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CONTRIBUTORS

OP-ED: Crisis shows need for remote learning task force in Pennsylvania

Susan Spicka
Education Voters of PA

For most Pennsylvanians, the COVID-19 pandemic became real on March 13 when Gov. Tom Wolf ordered Pennsylvania’s schools to close. While there was resistance in many quarters, this action protected our children from illness and protected their parents and grandparents from this rapidly spreading, lethal virus.  

Soon after, the Pennsylvania General Assembly passed legislation to provide stability and clarity for Pennsylvania’s 500 school districts. Schools remain funded at pre-pandemic levels; school employees remain on duty for teaching, counseling and food distribution activities; and the Secretary of Education has flexibility to respond quickly in the ever-changing environment.  

With this certainty, school leaders and educators sprang into action to transform, within days, to a new system of remote learning. Consider the challenge — keeping fidgety first graders engaged, helping fourth and fifth graders, old enough to feel their parents’ anxiety, remain interested in science and social studies, and keeping high schoolers on track for graduation. 

Brittney Smith and her daughter Adalynn, a Southern Elementary School second grader, wave to passing teachers during the Southern York County School District elementary school teacher's parade Thursday, March 26, 2020. Elementary school teachers in the district formed a vehicle caravan and drove through the area to wave to students. School's have been closed due to the Covid-19 pandemic. Bill Kalina photo

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We should acknowledge the urgency and creativity of teachers and administrators responding to this challenge.

We must also acknowledge the tremendous inequities in school districts' ability to provide remote learning to students in Pennsylvania’s urban and rural school districts.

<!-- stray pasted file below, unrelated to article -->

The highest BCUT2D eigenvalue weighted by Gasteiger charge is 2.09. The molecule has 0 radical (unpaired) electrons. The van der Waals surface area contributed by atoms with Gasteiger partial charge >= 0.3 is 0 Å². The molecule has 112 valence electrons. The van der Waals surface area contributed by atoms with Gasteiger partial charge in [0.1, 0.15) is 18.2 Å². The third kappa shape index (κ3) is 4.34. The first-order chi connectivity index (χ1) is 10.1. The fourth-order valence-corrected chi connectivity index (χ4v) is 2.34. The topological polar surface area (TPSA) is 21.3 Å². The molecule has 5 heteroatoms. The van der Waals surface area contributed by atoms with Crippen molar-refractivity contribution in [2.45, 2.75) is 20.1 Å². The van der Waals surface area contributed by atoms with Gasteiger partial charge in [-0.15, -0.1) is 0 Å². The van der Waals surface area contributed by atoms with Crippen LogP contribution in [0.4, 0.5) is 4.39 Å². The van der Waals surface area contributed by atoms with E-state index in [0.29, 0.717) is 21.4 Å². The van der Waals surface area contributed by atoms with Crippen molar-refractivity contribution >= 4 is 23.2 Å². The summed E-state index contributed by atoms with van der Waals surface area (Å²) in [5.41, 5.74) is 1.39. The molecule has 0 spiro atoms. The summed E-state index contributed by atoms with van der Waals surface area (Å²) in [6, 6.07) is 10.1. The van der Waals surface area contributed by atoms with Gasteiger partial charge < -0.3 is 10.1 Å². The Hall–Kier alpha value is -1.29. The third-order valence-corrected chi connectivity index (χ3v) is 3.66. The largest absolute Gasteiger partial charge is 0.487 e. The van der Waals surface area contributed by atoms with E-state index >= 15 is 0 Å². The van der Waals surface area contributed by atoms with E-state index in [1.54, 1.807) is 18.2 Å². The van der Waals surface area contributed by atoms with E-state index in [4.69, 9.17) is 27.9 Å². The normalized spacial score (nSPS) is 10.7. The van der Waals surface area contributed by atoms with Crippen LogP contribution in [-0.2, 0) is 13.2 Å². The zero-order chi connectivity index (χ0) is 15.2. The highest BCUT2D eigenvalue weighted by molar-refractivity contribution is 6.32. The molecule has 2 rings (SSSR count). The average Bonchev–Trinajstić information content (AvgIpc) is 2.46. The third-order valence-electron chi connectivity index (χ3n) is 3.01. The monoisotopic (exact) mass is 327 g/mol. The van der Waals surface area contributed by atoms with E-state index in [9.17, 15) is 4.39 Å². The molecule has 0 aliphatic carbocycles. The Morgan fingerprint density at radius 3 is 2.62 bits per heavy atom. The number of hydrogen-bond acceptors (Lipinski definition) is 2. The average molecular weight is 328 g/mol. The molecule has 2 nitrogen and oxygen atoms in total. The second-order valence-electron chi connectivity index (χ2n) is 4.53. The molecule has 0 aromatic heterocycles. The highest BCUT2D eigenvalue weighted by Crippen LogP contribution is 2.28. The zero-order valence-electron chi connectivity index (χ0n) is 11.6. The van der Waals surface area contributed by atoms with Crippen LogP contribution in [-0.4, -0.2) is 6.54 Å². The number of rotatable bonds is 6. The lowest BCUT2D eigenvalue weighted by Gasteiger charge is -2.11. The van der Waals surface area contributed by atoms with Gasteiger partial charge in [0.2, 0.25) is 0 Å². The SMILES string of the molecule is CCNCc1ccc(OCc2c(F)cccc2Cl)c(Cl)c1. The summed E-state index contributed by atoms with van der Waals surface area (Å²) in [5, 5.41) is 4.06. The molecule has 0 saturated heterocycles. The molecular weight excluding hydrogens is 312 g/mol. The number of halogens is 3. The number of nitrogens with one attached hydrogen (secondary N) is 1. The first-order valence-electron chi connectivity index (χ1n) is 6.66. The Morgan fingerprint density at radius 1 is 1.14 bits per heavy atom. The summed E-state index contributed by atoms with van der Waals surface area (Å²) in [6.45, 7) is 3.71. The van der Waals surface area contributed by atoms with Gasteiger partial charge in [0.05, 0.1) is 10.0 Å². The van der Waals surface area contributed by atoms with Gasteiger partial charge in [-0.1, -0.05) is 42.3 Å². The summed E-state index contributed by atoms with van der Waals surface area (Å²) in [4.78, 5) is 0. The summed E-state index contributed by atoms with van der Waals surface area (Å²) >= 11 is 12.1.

To address this problem we call on the governor to immediately convene a Remote Learning Task Force of school officials and experts to ensure all school districts have the capability to provide remote learning to all students, including students with disabilities and English learners. 

Students face two significant barriers to remote learning

In less wealthy communities, school districts struggle to provide even the most basic resources during the best of  times and can’t afford to give each student a personal computer. The laptop or iPad that is standard issue in some districts is a distant dream in others.

Many families can’t afford high speed internet service in their homes to connect students to materials and instruction. In rural communities, providers can charge $18,000 to connect a home, even when the next door neighbor has access. In Pennsylvania’s broadband deserts, high speed internet is simply not available.

There are bright spots. The Pennsylvania Department of Education has made online curriculum available to students at no cost and has partnered with public television stations to connect families with thousands of hours of educational programming. 

School districts and intermediate units are finding creative solutions to help students connect, experimenting with mobile hot spots and using school building parking lots as wi-fi hubs. 

These actions are extraordinary, but they are not universal. 

Vulnerable students will fall further behind. The parents who put themselves in harms’ way working long shifts in hospitals and warehouses can’t also be full-time teachers.  Studies are clear — children who don’t read on grade level by third grade, or who are disengaged in ninth grade, are at great risk of academic failure.

The General Assembly should also swiftly enact state Rep. Curtis Sonney’s cyber education bill, requiring districts to offer three cyber options to students, including a district program and two provided by qualified vendors, including cyber schools. This approach maintains choice, creates competition to drive down costs and holds vendors accountable for the quality of instruction. Districts that are providing full-time cyber education for $5,000 per child should not be forced to pay three times that amount for cyber charter schools.

Online learning is no substitute for everything that our local public schools provide students. And parents throughout the commonwealth recognize more than ever the value of the trained professionals who teach our students every day.

Still, we must recognize the unpredictable nature of this pandemic. The Remote Learning Task Force can start immediately to identify gaps in technology and instruction. Developing a comprehensive assessment of connectivity gaps will help school districts today and put Pennsylvania in a strong position to leverage potential federal funds.

The COVID-19 has exposed tremendous gaps in our healthcare system and has laid bare the tremendous inequities in our education system. We urge the Governor and lawmakers to take up this challenge now to protect our children from short-term illness and long-term injury from this pandemic.

— Susan Spicka is the executive director of Education Voters of PA, a statewide nonprofit, nonpartisan education policy and advocacy organization.